New Brunswick

Searching for New Brunswick's Black history

Podcasters Hillary LeBlanc and Clinton Davis reviewed a variety of historical documents, looking for little-known Black history in the province.

Blacklantic podcasters Hillary LeBlanc and Clinton Davis have been digging into the archives

A young Black man with a moustache and goatee stands smiling, wearing a black sweater, next to a young Black woman with dark curly hair who is wearing a colourful printed off the shoulder shirt in shades of teal, yellow and maroon.
Podcasters Clinton Davis and Hillary LeBlanc have learned most of what they know of the province's Black History through independent research. (Submitted by Hillary LeBlanc)

Learning how much you don't know about your home can be startling, as New Brunswick podcasters Hillary LeBlanc and Clinton Davis found when they accessed the Provincial Archives in search of New Brunswick's Black history.

LeBlanc grew up in Moncton and said that if it wasn't for podcasting with Davis, she would only know a fraction of what she does now about Black history in this province.

She remembers learning the stories of historic Americans such as Martin Luther King Jr. and Rosa Parks, but nothing about Nova Scotia civil rights activist Viola Desmond until she was put on the Canadian $10 bill.

Archivist Meredith Batt gave LeBlanc a copy of the book, The Blacks in New Brunswick by Dr. William A. Spray, and that changed everything.

Nova Scotia activist Viola Desmond is an integral part of Black history. (Still Standing/CBC)

"I owe my education to a white friend who works in archives," said LeBlanc, speaking to Information Morning Moncton. "And not even, you know, our education system, which I'm laughing at, but it's a little sad."

Davis grew up in Toronto and moved to New Brunswick in 2009, but was also surprised by how little he knew of Black people in N.B.

Clinton Davis and Hillary LeBlanc are the creators and hosts of the BlackLantic podcast.

"Hillary and I have combed over, I think, probably hundreds of little entries, little bits of data regarding Black history in New Brunswick," he said. "But I didn't know a lot about this story. And as we dug deeper, it really gets interesting."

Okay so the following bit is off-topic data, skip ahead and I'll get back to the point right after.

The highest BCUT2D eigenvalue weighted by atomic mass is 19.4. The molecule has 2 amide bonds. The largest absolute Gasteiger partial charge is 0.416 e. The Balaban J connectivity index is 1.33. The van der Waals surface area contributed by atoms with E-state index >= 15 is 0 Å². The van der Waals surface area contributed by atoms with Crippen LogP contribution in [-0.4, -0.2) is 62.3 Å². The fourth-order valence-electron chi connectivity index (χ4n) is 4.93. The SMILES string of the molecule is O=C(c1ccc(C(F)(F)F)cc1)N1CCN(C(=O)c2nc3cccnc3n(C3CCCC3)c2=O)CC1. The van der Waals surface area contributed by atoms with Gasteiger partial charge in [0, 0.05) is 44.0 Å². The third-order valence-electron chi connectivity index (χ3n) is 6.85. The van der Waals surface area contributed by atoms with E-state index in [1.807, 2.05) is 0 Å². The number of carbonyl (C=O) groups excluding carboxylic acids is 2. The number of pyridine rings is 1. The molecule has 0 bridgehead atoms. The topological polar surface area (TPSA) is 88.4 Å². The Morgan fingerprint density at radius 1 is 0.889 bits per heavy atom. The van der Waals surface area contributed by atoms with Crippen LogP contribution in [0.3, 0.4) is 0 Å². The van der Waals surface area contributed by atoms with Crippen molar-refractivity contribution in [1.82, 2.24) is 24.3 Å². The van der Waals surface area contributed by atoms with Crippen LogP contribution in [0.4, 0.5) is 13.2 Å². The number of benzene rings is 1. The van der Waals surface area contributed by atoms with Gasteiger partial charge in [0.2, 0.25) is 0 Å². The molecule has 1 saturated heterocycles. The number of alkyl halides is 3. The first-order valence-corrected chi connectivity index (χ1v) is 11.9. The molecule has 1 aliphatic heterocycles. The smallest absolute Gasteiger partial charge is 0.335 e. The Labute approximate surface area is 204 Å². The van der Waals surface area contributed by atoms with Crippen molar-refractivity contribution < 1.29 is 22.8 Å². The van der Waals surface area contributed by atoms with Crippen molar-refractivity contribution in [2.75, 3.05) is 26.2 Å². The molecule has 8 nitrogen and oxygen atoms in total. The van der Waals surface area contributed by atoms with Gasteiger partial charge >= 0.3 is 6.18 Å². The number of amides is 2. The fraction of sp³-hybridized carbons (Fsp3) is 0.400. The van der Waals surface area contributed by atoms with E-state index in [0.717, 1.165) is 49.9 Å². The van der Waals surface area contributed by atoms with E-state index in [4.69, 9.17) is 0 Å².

LeBlanc and Davis are co-founders and hosts of the podcast Blacklantic, and they shared some of their most interesting Black history finds.

Loyal is not enough

According to a University of New Brunswick web page on Black Loyalists, they were some of the first Black settlers in New Brunswick. They arrived following a promise of land grants from the British crown following the American Revolutionary War in 1783.

Black Loyalists were met immediately with discrimination, according to Davis. 

They were sometimes given access to land but not ownership, he said, or were given undesirable land far from existing settlements.

Hillary LeBlanc and Clinton Davis are the creators and hosts of the BlackLantic podcast.

"They were oppressed," said Davis. "And in a lot of cases, these Black free people had to go back into indentured servitude just to survive."

Davis explained that the focus on the Underground Railroad in history classes can paint Canadian communities as welcoming saviours, but that image doesn't hold up on closer inspection.

As some Black Loyalists struggled to get what they were promised by the British colonial government, some decided to move on to other colonies entirely.

LeBlanc said that in 1792, a group of more than 1,000 Black settlers left the Maritimes from Halifax Harbour to settle in Sierra Leone, a British colony.

"They would rather leave New Brunswick and Nova Scotia and go to an African country that they know nothing about," said LeBlanc, "because they are being so heavily racially profiled here."